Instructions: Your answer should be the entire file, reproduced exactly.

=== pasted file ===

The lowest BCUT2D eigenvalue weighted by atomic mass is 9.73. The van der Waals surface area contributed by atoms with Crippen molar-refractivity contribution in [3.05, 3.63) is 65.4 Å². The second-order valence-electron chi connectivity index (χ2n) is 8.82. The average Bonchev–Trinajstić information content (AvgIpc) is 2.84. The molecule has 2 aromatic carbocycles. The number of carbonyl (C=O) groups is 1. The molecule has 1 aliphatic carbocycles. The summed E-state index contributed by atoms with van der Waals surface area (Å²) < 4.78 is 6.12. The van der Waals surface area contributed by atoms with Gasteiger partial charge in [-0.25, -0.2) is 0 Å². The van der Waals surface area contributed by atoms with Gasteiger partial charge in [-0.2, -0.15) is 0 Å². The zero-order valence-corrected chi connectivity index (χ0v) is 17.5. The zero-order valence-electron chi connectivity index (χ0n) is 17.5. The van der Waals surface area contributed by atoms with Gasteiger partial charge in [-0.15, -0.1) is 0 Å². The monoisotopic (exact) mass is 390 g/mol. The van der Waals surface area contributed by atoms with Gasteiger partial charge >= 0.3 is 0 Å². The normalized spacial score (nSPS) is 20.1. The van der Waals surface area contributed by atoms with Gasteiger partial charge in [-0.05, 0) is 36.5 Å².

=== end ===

The lowest BCUT2D eigenvalue weighted by atomic mass is 9.73. The van der Waals surface area contributed by atoms with Crippen molar-refractivity contribution in [3.05, 3.63) is 65.4 Å². The second-order valence-electron chi connectivity index (χ2n) is 8.82. The average Bonchev–Trinajstić information content (AvgIpc) is 2.84. The molecule has 2 aromatic carbocycles. The number of carbonyl (C=O) groups is 1. The molecule has 1 aliphatic carbocycles. The summed E-state index contributed by atoms with van der Waals surface area (Å²) < 4.78 is 6.12. The van der Waals surface area contributed by atoms with Gasteiger partial charge in [-0.25, -0.2) is 0 Å². The van der Waals surface area contributed by atoms with Gasteiger partial charge in [-0.2, -0.15) is 0 Å². The zero-order valence-corrected chi connectivity index (χ0v) is 17.5. The zero-order valence-electron chi connectivity index (χ0n) is 17.5. The van der Waals surface area contributed by atoms with Gasteiger partial charge in [-0.15, -0.1) is 0 Å². The monoisotopic (exact) mass is 390 g/mol. The van der Waals surface area contributed by atoms with Gasteiger partial charge >= 0.3 is 0 Å². The normalized spacial score (nSPS) is 20.1. The van der Waals surface area contributed by atoms with Gasteiger partial charge in [-0.05, 0) is 36.5 Å².